In short, a benign tumor is self-contained and should pose no long-term harm. A malignant tumor contains active cancer cells and may require aggressive treatment before long-term damage occurs. A precancerous tumor has the potential to become malignant, but in its current state is only a cause for heightened concern and closer observation.

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Michael Pollick
By Michael Pollick
As a frequent contributor to The Health Board, Michael Pollick uses his passion for research and writing to cover a wide range of topics. His curiosity drives him to study subjects in-depth, resulting in informative and engaging articles. Prior to becoming a professional writer, Michael honed his skills as an English tutor, poet, voice-over artist, and DJ.
Discussion Comments
By anon1002778 — On Feb 14, 2020

I'm surprised at the many attempts to redefine what was stated in this article, when it has been clearly defined. Simply read, understand, and accept.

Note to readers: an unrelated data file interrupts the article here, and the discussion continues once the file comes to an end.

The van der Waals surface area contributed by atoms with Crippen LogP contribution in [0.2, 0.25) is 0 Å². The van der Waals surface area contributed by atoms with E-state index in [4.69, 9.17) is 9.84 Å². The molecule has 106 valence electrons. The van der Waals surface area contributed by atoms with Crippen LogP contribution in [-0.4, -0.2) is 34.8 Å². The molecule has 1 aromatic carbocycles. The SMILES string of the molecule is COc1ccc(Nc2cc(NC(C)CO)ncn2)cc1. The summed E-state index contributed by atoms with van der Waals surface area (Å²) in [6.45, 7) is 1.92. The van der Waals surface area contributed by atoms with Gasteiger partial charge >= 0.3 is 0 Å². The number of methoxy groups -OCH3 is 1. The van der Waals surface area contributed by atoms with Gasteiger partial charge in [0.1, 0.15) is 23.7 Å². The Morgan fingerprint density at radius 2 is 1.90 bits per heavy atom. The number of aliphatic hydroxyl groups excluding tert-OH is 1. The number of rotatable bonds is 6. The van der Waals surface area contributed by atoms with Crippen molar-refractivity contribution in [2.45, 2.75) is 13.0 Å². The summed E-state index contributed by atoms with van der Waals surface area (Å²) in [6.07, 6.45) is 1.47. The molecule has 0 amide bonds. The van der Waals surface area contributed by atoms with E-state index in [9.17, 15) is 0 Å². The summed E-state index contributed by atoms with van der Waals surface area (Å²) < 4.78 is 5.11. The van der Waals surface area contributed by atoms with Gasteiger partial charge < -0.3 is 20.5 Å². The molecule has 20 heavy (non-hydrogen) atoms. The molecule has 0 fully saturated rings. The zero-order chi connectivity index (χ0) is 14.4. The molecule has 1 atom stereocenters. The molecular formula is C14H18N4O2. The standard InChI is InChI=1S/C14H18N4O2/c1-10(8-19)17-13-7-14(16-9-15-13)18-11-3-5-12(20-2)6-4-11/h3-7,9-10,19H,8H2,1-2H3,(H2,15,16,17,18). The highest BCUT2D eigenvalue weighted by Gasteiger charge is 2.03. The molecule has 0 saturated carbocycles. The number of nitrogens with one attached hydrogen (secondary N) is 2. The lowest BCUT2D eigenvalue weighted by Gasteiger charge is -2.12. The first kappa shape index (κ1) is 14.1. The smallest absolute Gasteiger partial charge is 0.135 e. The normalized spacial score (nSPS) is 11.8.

By DylanB — On Jan 22, 2013

@OeKc05 – I've heard of those before! I knew a kid in school with benign epilepsy, and he had this sort of seizure now and then.

It involved his face muscles. His face would either start twitching, or he would lose control of his muscles for awhile and he would start drooling.

He also got some seizures in his sleep that involved his whole body. He told me one time that his mother used to walk in and find him having one, and she would wake him up. He never remembered having them.

By wavy58 — On Jan 21, 2013

@shell4life – You are right about that. My dad spent a lot of time in the sun as a young adult, and they did not have sunscreen back then, so now that he is older, he has a lot of spots that he needs to watch.

He had one spot on his scalp that had begun itching. The dermatologist tested it and found it to be precancerous, so he froze it off.

My dad has also had several spots frozen off of his arms. I'm just glad that he had the sense to see a doctor about them. Many people don't go at all or wait until the growths have become malignant.

By OeKc05 — On Jan 20, 2013

Has anyone ever heard of something called benign seizures? It sounds to me like any seizure would be harmful in some way. Can anyone tell me what they are?

By shell4life — On Jan 19, 2013